An Anti-Colonial and Transracial Coalition

In interwar metropolitan France, the communist agenda, and especially its anti-imperialist wing, had the potential to federate a large transracial coalition drawn from across the empire. The Commission Coloniale of the PCF was especially of concern to the French state. Agent Desiré—an especially prolific informant for the intelligence services of the Ministry of Colonies (the euphemistically named Service de Contrôle et d’Assistance des Indigenes des Colonies en France, CAI)[16]—listed the group’s leaders as the Algerians Mahmoud Ben Lekhal and Hadjali Abdelkader,[17] the Guadeloupean lawyer Max Bloncourt, Lamine Senghor, the Vietnamese Vo Thanh Long, and the future member of the French parliament Henri Lozeray.[18] As such, the communist anti-imperialist agenda in the metropole had the potential to facilitate an alliance between Africans, West Indians, and Indochinese, alongside French leftists. On April 14, 1926, at the headquarters of the PCF, a meeting of the Commission Coloniale brought together Nguyen The Truyen, Vo Thanh Long, Ben Lekhal, Hadjali Abdelkader, and the Guadeloupean Stephane Rosso. During the meeting, Nguyen The Truyen expressed his excitement that the comrade Lagrosillière had just returned from Guadeloupe with “interesting and fresh news” that could be published in Le Paria.[19] During a subsequent meeting on April 16, 1926 (attended by Bloncourt, Saint-Jacques, Ben Lekhal, Sadoun, Rosso, Nguyen The Truen, and Vo Than Long) the members decided that Bloncourt, as secretary general of the Union Intercontinentale, would take charge of Le Paria, assisted by Hadjali and Saint-Jacques.[20]

The communist appeal of the Union Intercontinentale did not, however, resonate among all the activists from the colonial world. Some of the members of this group, elsewhere referred to as the indigènes bolchevisants(the Bolshevik-aspiring natives)[21] by the intelligence services of the Ministry of Colonies, would later gradually distance themselves from the UIC and the Communist Party. In a move to maintain the coalition, Bloncourt proposed the creation of sections of the UIC for North Africans, one for West Indians, and one for the Indochinese. He believed such a move made sense especially because about 50 “North African Arabs” had agreed to join UIC.[22]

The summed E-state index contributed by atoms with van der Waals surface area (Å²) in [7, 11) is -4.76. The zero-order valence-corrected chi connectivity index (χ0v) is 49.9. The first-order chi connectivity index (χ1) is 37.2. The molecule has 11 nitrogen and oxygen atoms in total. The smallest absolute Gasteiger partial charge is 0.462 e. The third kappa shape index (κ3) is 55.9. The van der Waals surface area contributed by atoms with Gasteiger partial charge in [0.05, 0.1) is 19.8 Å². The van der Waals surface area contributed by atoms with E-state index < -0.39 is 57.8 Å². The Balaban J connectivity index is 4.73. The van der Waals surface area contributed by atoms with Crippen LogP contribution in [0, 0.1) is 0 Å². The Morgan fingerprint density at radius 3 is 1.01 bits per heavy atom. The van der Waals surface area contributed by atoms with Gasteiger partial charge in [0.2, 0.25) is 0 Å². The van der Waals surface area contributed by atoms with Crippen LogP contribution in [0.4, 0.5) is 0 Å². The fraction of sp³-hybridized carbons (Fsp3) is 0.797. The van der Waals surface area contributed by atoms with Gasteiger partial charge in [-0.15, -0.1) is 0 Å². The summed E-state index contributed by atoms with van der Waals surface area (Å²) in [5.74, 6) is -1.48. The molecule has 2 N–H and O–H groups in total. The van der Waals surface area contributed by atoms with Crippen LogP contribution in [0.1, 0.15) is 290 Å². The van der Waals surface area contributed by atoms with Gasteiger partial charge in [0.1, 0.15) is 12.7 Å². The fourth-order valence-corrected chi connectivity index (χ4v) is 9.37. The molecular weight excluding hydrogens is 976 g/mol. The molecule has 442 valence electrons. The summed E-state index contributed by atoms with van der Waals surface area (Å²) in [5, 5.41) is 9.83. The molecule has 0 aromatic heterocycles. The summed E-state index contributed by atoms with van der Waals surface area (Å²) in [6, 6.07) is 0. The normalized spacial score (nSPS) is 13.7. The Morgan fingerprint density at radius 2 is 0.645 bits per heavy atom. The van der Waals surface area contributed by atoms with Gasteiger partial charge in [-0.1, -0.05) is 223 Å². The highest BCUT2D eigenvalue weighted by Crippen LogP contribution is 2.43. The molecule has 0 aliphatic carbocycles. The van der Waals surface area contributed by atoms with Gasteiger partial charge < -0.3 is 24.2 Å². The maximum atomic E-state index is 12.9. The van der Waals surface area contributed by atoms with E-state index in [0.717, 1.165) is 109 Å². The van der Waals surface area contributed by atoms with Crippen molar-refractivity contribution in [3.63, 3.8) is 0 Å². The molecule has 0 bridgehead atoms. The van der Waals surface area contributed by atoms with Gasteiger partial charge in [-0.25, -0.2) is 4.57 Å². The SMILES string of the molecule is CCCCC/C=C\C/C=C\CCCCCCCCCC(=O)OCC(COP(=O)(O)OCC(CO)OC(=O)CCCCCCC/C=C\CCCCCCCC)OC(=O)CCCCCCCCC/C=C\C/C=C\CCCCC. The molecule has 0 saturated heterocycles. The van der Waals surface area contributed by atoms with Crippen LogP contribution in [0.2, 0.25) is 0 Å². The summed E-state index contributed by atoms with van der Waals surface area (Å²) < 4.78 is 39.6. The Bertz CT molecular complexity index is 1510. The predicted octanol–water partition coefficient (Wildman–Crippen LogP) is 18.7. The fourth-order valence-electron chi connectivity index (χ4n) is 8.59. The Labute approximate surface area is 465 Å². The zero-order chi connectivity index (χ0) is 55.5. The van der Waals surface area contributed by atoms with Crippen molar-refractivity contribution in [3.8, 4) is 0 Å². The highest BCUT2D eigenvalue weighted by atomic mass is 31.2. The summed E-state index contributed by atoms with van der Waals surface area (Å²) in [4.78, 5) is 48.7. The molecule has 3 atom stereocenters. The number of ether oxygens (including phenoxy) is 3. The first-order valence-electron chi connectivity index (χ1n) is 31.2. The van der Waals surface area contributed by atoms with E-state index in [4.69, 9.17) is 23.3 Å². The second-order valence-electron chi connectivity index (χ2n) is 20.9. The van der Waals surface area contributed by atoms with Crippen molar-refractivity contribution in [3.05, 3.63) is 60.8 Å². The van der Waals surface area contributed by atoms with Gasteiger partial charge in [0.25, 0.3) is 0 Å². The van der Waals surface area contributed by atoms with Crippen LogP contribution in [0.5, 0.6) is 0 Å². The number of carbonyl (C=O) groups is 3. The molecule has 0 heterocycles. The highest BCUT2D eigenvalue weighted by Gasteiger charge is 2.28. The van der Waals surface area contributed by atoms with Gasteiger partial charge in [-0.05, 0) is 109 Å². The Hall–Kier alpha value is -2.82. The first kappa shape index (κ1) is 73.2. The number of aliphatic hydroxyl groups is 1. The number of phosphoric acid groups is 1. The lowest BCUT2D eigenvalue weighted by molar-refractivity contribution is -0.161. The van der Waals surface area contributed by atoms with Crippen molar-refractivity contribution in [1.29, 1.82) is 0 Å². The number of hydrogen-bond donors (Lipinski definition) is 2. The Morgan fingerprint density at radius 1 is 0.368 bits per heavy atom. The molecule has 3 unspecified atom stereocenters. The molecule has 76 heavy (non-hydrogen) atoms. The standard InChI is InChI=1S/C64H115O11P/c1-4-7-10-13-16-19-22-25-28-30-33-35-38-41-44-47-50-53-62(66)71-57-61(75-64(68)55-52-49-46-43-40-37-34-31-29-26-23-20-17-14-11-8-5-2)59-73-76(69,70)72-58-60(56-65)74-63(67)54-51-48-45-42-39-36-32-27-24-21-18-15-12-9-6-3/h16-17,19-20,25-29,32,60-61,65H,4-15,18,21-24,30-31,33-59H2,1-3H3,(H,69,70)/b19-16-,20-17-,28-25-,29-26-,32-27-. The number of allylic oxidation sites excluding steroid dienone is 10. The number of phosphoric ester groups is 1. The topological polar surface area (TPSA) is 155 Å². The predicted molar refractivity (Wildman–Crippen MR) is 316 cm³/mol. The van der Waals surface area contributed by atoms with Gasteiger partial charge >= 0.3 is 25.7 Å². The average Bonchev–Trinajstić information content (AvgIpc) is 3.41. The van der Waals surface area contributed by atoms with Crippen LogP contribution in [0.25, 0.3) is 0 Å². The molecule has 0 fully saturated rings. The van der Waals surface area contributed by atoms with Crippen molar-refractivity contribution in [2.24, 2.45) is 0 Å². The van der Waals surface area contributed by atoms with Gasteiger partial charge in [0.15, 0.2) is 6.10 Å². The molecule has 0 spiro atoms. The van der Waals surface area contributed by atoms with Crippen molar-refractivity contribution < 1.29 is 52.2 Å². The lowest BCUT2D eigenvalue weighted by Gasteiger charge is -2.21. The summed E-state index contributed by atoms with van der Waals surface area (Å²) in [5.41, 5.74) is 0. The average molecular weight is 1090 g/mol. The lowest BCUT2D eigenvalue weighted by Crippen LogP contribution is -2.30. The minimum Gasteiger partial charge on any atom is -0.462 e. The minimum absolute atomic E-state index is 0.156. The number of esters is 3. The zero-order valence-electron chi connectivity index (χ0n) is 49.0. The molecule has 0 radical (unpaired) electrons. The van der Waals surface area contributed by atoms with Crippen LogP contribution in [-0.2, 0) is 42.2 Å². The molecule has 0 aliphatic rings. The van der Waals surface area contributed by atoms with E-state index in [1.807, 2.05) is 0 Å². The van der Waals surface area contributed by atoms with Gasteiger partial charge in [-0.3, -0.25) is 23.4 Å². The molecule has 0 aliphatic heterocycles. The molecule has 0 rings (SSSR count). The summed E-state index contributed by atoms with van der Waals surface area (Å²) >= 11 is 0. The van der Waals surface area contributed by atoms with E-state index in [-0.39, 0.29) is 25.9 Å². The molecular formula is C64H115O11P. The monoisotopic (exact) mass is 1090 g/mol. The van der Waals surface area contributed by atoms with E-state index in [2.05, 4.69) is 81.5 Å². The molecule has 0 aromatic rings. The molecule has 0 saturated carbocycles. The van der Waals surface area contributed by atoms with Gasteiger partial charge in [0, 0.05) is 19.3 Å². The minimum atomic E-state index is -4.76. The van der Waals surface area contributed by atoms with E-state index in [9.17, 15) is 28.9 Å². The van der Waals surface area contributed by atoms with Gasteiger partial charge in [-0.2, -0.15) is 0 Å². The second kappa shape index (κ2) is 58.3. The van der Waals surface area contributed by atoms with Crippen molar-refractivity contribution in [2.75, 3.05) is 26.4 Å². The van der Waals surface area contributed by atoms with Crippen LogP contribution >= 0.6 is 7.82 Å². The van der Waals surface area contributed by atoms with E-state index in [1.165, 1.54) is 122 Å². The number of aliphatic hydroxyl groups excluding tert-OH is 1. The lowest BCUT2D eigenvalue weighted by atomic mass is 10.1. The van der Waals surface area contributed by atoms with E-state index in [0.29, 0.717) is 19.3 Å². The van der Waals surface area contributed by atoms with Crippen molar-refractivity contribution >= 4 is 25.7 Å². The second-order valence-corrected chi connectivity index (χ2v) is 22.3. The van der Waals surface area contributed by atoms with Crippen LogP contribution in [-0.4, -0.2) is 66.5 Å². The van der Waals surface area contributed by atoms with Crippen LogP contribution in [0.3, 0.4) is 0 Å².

Still, the transracial and interconnected struggles are discernable. At the July 1, 1925, meeting, the idea of a fundraiser to help the “Chinese strikers” was proposed, funds were collected “for the poor Algerians living in France,” and Nguyen The Truyen and Vo Thanh Long contributed each 2 francs.[23] All these examples point to a broad attempt, in the words of the CAI intelligence services, to build a coalition with “all the revolutionary organizations of the Oriental natives.”[24] As the CAI’s Agent Desiré notes, “through the Annamites[Vietnamese] Nguyen-The-Truyen and Tran-Xuan-Ho, [the UIC] is in a close relationship with the Franco-Chinois group of Garenne-Colombes. For some time now, they are collaborating for an active propaganda campaign with the Comité Pro-Hindou.[25] Nguyen The Truyen was the founder of the Vietnamese Independence Party (Parti Annamite d’Independence, PAI) in 1926 and a former comrade of Nguyen Ai Quoc.[26] Ben Lekhal was the liaison between the Comité Pro-Hindou and the UIC, serving as the first secretary of the former and a member of the bureau of the latter.[27]